2013 Domaine Dujac Clos De La Roche Grand Cru

Burgundy | Pinot Noir

Antonio Galloni, Vinous Media. 94-97pts

"Another superb, multidimensional wine, the 2013 Clos de La Roche boasts remarkable complexity, starting with exquisite aromatics, finely-sculpted fruit and firm yet polished tannins. Layers of flavor flesh out in all directions in a resonant, expansive Burgundy endowed with pure pedigree. There is a lot going on in the glass, although it is the wine's totally sublime sense of harmony that is most captivating at this early stage. I can't wait to taste the 2013 from bottle."

 

Stephen Tanzer , Vinous Media.95 pts

"Bright, dark red. Ripe, complex aromas of black cherry, dark raspberry, smoke and minerals. Broad and soil-driven, with impressive medicinal reserve to the flavors of black fruits, camphor, spices and crushed stone. Dense, vibrant, saline and deep, finishing dry and backward but with excellent sappy energy. This youthfully tight wine will need at least a decade of cellaring."

Neal Martin , Vinous Media.93-95 pts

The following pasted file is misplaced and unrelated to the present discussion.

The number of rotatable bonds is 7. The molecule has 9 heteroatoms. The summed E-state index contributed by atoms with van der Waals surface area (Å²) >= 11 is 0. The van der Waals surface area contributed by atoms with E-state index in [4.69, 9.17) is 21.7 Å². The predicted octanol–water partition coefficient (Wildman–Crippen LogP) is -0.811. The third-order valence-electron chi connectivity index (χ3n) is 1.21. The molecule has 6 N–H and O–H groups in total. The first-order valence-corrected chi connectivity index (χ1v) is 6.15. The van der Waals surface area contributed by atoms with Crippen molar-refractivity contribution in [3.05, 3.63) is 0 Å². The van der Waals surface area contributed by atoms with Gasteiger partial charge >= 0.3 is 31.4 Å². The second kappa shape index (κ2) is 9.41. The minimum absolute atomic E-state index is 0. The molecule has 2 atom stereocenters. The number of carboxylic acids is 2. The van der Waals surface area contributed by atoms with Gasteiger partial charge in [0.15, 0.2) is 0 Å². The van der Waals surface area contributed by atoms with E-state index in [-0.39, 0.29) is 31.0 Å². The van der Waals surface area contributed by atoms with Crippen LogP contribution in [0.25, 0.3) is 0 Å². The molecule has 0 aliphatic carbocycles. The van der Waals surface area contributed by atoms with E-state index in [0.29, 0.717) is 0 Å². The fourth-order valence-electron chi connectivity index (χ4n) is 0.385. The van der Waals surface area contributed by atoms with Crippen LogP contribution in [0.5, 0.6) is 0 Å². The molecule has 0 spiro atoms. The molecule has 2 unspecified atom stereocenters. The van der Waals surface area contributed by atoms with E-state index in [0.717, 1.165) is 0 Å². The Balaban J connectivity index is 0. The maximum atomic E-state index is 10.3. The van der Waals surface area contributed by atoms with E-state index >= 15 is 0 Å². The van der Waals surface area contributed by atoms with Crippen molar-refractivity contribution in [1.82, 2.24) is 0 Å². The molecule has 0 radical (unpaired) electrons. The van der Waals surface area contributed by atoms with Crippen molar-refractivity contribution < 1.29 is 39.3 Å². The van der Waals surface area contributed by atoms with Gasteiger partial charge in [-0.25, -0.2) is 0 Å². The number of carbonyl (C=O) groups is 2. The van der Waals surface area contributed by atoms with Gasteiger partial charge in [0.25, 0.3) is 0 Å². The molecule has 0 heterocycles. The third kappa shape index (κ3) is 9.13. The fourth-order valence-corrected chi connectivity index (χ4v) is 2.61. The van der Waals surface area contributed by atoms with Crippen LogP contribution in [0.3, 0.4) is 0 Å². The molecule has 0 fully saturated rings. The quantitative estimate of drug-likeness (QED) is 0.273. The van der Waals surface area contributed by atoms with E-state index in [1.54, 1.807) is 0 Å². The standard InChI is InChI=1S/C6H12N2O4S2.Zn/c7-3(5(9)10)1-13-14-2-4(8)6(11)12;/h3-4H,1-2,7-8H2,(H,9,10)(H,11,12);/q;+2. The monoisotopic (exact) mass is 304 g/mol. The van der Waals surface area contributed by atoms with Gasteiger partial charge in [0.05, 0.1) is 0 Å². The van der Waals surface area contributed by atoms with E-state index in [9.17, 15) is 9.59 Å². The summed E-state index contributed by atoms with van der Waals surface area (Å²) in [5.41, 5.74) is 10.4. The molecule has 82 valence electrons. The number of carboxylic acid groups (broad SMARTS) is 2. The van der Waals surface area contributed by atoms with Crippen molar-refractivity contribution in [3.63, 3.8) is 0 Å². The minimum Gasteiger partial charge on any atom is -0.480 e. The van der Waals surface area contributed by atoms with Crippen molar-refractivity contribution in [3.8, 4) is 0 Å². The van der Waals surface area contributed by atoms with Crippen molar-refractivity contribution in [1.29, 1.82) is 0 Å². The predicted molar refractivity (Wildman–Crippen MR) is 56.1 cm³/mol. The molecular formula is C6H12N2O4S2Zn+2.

"The 2013 Clos de la Roche Grand Cru does not quite have the same fruit expression on the nose as the barrel sample of Clos-Saint-Denis '13 tasted alongside. It feels a little more contained at the moment, but it opens with aeration with attractive earthy tones. The palate is medium-bodied with crisp acidity and more salinity toward the finish. There is a fine marine influence here, long and tender, a sophisticated Clos-de-la-Roche considering the growing season, yet maybe without the breadth and ambition of the top wines of the vintage. Once upon a time it was always Jeremy who received me at Domaine Dujac, but these days it is his brother Alec who escorted me down to the noisy, busy cellar, a refreshing hive of activity. Once we had finished a brief discussion on the trials of fatherhood (as misguided as my parenting tips forced upon Cécile Gagnard down in Chassagne), we commenced a tasting through both their négoçiant Dujac Fils & Père wines and of course, the domaine. “It was possibly the smallest vintage,” Alec told me, “certainly smaller than 2008, 2010 and 2012, yields hovering around 25hl/ha. There was poor flowering and a lot of sorting had to be done. But we had started off [the season] with low potential quantities. We now leaf-pluck quite aggressively and the fact that you have a lot of millerandé helps in a growing season such as 2013. I find that there are nice textures to the wine. It’s just that the summers have been rather wet so they are not high in sugar. We had to chaptalize, but not as much as in 2011 and we found 2013 to be above 2012 in natural sugar levels generally. We started picking with the Grand Crus on 30 September and finished with the Dujac Fils & Pères. The first morning of the harvest I was quite depressed because of the rot. I wanted to make good wines because my son was born in 2013. But I cheered up as the day went on as I could see the quality of fruit coming in. And as the grapes came in we destemmed less and less, from 60% and then 90% whole bunch, so actually some of the Fils & Père might have more stems.” Overall, this was another good set of wines from Dujac with plenty of peaks at the top end, especially with respect to their Chambertin, Romanée Saint Vivant, Bonnes-Mares and Clos-de-la-Roche. If Grand Crus are not your cup of tea, then the Vosne-Romanée Malconsorts is harmonious and structured, a quintessential Malconsorts that will doubtless reward cellaring. The challenges of the growing season impact more toward the Village and Premier Crus. There were one or two wines in Chambolle that did not quite convince as equivalents from other growers. Some demonstrated more potential than others, although the real proof will come once they are bottled. Their négoçiant line often represents good value and will drink well over the next four or five years."